Legal Insight Issue 19

PPSA Update - Tardy Registration has Fatal Effects

In The Creditor (Trustee) -v- Australian Gaming and Entertainment Ltd (In Liq) [2014] FCA 1034, Pozzebon ("Creditor") argued that its security interest did not vest in the company in liquidation ("Grantor") under the Corporations Act.  The Federal Court of Australia rejected the Creditor's contention.

A quick re-cap on perfection and vesting.  The effectiveness of a "security interest" under the PPSA is determined by reference to whether the security interest has:

  1. attached to the relevant personal property (collateral);
  2. been recorded in writing and is enforceable against third parties (security agreement); and
  3. been "perfected" within certain times.  In the case of the majority of collateral, perfection refers to registration on the Personal Property Securities Register ("PPSR").

If any of these elements is missing, certain types of security interests can potentially be rendered ineffective by being "vested in the Grantor".  In simple terms, "vesting" means extinguished. 

Vesting can occur in certain circumstances such as the Grantor appointing an administrator, executing a deed of company arrangement, passing a resolution for winding up or an order is made to wind up if the Grantor is a company or, in case of a natural person, that person becoming a bankrupt ("Event").  In the case of a company, vesting operates by virtue of the PPSA and the Corporations Act upon the occurrence of an Event if any one of the elements listed above is missing.  Most commonly, the missing element is the failure to register the security interest within  prescribed times being either 6 months before the relevant Event or more than 20 business days after the security agreement that gave rise to the security interest came into force.  The practical effect of this is:

  1. a security interest does not vest if it is:
    1. perfected by means other than registration (e.g. temporary perfection under the PPSA or by control or possession); or
    2. a deemed security interest, such as a transfer of account, commercial consignment or certain types of PPS Lease provided it does not secure the payment or performance of an obligation;
  2. a security interest perfected by registration will vest (subject to a Court order to the contrary) if it is not perfected:
    1. within 20 business days after the security agreement came into force; or
    2. more than 6 months before the relevant Event.

In summary, if a security interest is registered out of time, a creditor who subsequently registers the security interest will be "on risk" until 6 months has elapsed without an Event occurring in respect of the Grantor.

The Facts

The Creditor lent $250,000.00 to the Grantor in December 2013.  Various agreements recording the agreement, including the security granted by the Grantor to the Creditor, were executed at the time.  In May 2014 (approximately 5 months later), the Creditor registered its interest on the PPSR.  Approximately 2 weeks later, the Grantor was placed into voluntary administration and approximately 2 months later into liquidation.  The only relevant asset of the Grantor was cash at bank of approximately $860,000.00.  The administrators of the Grantor indicated to the Creditor that its security interest was not enforceable, prompting The Creditor to approach the Court.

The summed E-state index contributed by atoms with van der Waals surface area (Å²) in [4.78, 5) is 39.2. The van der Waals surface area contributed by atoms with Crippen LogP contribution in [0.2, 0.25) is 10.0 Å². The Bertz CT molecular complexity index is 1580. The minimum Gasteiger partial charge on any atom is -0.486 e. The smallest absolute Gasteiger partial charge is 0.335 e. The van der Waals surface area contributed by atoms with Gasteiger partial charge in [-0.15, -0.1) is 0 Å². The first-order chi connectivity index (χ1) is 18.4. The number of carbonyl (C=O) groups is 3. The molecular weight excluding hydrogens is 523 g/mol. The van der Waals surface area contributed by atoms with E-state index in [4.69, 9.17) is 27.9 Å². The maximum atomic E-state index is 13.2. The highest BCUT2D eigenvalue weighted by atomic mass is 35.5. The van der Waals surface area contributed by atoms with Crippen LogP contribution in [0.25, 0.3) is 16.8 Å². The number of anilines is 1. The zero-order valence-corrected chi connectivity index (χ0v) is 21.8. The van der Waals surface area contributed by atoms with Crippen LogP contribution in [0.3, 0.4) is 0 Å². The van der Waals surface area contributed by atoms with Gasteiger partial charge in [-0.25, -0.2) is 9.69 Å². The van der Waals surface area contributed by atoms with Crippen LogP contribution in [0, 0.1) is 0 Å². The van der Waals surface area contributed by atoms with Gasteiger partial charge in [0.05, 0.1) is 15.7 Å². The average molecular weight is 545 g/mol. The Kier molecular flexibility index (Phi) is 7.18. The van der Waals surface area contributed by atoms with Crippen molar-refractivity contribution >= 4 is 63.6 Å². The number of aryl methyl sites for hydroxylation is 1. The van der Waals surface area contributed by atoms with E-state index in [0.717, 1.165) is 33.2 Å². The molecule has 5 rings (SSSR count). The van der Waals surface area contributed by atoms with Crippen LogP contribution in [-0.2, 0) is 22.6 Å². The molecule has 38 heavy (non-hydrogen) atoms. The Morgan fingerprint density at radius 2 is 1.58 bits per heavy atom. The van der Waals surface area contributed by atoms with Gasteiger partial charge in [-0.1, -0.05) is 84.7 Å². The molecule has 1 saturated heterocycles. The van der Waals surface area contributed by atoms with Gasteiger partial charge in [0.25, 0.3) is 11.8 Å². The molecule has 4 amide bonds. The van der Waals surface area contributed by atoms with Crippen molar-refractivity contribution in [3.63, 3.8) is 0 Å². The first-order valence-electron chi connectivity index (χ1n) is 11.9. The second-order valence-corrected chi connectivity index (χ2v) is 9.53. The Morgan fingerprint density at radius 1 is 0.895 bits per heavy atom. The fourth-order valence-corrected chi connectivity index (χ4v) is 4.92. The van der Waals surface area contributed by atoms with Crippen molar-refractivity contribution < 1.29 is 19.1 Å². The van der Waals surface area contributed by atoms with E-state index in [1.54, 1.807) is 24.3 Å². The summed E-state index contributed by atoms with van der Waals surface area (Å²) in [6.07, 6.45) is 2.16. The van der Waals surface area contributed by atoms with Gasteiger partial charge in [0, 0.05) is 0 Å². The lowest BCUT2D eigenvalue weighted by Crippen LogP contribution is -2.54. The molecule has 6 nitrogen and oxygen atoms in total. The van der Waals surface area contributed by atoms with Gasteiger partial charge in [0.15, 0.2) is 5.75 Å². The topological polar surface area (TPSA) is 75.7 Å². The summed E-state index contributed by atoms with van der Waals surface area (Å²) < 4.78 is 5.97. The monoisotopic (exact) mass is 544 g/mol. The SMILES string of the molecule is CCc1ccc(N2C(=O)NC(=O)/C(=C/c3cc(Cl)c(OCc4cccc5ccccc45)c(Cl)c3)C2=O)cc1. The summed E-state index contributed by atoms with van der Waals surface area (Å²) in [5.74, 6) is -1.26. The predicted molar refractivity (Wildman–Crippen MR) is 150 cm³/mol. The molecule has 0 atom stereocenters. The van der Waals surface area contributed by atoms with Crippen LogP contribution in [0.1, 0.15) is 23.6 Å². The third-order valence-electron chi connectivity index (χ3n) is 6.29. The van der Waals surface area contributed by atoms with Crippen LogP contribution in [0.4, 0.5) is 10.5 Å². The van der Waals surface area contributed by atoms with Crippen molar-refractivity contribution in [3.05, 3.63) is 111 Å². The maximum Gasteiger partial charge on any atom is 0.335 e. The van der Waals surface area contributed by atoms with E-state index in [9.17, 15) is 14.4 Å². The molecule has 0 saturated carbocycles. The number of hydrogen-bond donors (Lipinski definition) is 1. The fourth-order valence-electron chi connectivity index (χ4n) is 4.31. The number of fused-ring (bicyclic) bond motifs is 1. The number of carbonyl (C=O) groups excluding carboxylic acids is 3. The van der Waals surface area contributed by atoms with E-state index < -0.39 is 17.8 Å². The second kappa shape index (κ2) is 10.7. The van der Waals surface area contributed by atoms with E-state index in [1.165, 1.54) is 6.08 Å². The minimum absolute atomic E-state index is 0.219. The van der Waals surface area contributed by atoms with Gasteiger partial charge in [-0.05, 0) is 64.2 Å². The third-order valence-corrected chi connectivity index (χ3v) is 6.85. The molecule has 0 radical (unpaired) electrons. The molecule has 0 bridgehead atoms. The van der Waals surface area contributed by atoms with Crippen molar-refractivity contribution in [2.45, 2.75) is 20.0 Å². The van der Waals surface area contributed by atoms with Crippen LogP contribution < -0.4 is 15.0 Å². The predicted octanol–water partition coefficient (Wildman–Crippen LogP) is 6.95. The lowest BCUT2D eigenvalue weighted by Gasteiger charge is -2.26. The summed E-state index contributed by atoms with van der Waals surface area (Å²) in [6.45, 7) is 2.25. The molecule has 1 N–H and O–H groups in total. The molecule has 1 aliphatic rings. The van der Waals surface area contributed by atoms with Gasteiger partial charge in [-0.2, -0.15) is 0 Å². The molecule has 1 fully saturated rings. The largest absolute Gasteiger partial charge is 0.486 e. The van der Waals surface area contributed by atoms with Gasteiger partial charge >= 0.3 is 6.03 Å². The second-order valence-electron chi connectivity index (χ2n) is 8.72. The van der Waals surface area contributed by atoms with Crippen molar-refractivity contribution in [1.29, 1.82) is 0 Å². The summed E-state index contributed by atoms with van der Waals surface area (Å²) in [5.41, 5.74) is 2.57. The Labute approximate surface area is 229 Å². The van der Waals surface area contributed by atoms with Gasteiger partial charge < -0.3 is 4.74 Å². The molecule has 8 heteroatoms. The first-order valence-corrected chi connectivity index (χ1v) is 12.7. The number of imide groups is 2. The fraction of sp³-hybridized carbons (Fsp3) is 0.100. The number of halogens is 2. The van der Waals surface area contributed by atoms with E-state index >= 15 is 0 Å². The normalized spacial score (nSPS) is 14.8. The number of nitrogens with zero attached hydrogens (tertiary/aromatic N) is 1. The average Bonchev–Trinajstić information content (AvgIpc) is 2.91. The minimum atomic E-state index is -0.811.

The Creditor's primary argument was that the proper construction of the PPSA and Corporations Act meant that "and by no other means" included reference to the attachment and enforceability against third parties of a security interest, not simply to the methods of perfection.  Unsurprisingly, the Court rejected the Creditor's argument. 

The argument mounted was subtle and the intricacies of the argument are beyond the scope of this article.  However, the lesson to be learnt (which we continue to see being learnt the hard way!) is to act promptly to protect a security interest. 


Although the language used in the Corporations Act is "vest" (i.e. bestowed on or owned by) the Court found that the security interest "is not valid and enforceable against the Grantor".  The language of the PPSA and the Corporations Act (which mirror each other) do not seem to invalidate a security interest, but rather contemplates a transfer of the security interest from the secured party to the grantor.  Although the practical effect is the same, namely extinguishment of the security interest from the secured party's point of view,  there may be situations where the status, owner and characterisation of how the interest is dealt with becomes important.  



Hugh & Associates is a Sydney based legal firm with extensive experience in commercial, finance and insolvency law and litigation. If you require legal advice in these areas, we would be pleased to assist you.

Legal Insight ("newsletter") contains information which is the copyright of Hughlaw Pty Limited ("Hughlaw"). It should not be copied, disclosed or distributed without the authority of Hughlaw. All reasonable efforts have been made to ensure the accuracy of the newsletter and Hughlaw does not represent, warrant and/or guarantee that the newsletter is free of error.

Legal Insight is not intended to be a comprehensive publication and is not a substitute for legal advice. The newsletter and any document attached to it are confidential and intended solely for the use of the party to whom it is addressed. If you wish to remove yourself from our Legal Insight database, please reply to this email with "UNSUBSCRIBE" in the subject line.